Let It Go: On Indie Authors and Bad Reviews

An author I follow on Twitter recently posted about her positive experience responding to a Goodreads reviewer who didn’t like her book. My immediate thoughts went something like “OH GOD NO DON’T DO THIS EVER RUN AWAY.” It turns out that, in her case, she simply sent a note of recognition to the reviewer for what was a thoughtful and useful critique. However, it needs to be said that this is AN ADVANCED MOVE and should probably be avoided by all. Especially indie authors.

Why indie authors in particular? Well, the Self-Pubbed Author Behaving Badly has become something of a well-worn trope in bookish circles. Last month, indie author Dylan Saccoccio’s epic Goodreads rant went viral and sparked a fair amount of snark about indie author behaving unprofessionally. Mr. Saccoccio’s example is a case study in what not to do. His screed has since been deleted because Goodreads banned his account, but you can view the archived thread here. The following excerpt should give you an idea of how this went:

Do you have empathy? Do you know what it's like to make something for a living? Are you human? Or do you just look at other people like they're automatons that you can slander as though your actions don't manifest consequences? Trust this. Me confronting someone that defaces my work says nothing about me other than the fact that I address it when someone goes out of his/her way to do so. But you left a 1 Star review on someone's life's work, someone who is trying to warn people what's going on in this world so that they can protect themselves and help others, and think that is a moral action. 400,000 children go missing each year in the US alone. Do you know where they're going? Do you know who's behind it? Do you know why the media is silent about it? Do you know how much a person risks to confront the evil that's running amok in this world? YOU don't know right from wrong. And that's what a review like this says about the person that wrote it.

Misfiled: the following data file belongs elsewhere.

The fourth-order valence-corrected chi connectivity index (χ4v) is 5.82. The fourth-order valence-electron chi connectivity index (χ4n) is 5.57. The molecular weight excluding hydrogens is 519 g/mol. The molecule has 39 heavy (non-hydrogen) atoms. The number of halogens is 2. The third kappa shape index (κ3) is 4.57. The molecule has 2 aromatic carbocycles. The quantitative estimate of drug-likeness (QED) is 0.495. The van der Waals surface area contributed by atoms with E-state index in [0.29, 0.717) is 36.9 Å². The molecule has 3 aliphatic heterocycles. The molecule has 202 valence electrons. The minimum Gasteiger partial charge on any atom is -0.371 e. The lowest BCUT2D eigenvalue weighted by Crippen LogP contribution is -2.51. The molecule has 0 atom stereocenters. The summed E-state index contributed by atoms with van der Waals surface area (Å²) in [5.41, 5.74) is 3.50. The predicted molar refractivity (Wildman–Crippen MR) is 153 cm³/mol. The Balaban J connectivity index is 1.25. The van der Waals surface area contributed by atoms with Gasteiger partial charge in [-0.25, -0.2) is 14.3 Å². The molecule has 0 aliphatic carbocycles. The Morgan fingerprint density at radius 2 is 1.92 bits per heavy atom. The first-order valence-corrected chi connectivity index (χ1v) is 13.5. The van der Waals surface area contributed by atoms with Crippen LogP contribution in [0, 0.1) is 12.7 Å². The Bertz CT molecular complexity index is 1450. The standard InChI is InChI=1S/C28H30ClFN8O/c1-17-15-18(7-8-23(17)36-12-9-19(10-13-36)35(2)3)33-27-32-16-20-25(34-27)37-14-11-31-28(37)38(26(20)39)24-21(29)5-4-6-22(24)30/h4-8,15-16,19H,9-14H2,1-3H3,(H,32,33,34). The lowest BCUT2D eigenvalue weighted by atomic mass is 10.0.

It continued to devolve as the author became increasingly unhinged.

You may be thinking “I would never be like him though, I just want to explain that the person who left a bad review didn’t understand my work.” I am willing to bet that’s precisely what Mr. Saccoccio thought he was doing. The simple truth is, as an author you are probably too close to your work to defend it in a reasoned and objective manner. Beyond that, the only people who come out of these exchanges looking bad are the authors. Every single time.

So, if you find yourself looking at a negative review and thinking you must respond, here are a few things to keep in mind:

  1. Take a walk. Take a nap. Take a Xanax.
    Seriously, I think half of the examples of Authors Behaving Badly come right down to Authors Behaving Impulsively. There is nothing to be gained from an immediate, emotional reaction so give it some time and gauge if you still feel the same way.
  2. Remember you’re in good company.
    There is no accounting for taste. If you think you are the only author to get a negative review, think again. Even canonical works get their share of hate. Just look at this one-star Amazon review of The Grapes of Wrath:
    The Grapes of Wrath, a great masterpiece?
    This book was rather long and boring then adventerous and fun. I have read many books written by John Steinbeck such as: The Red Pony, Of Mice and Men and etc. If you want to read this book then go ahead but I would rather recommend Of Mice and Men or The Red Pony.
  3. Get proud.
    I know, this seems counterintuitive, but you need to remember that even a bad review is still a review. In fact, if you’ve racked up a few good reviews on a site like Amazon having a negative one in the mix can actually help you. Many readers these days are suspicious that an author has paid for all those stars, so this can actually lend an air of legitimacy. If your only review is negative, well… at least someone is reading your book!
  4. Remember it’s not personal.
    This is the biggest sticking point for most indie authors since they have managed most of the process themselves and tend to take any criticism of their work much more personally. You need to remember that your book is a product, not a manifestation of your soul (no matter how much it may feel like one.) You are not only making yourself look unprofessional—you’re making all indie authors look bad.
  5. Don’t respond.
    Even if you’ve considered points 1 through 4 and think you will comport yourself professionally, there is just nothing to gain by responding. Don’t do it. Ever. Trust me, you will thank me when Googling your name doesn’t return results like Dylan Saccoccio.
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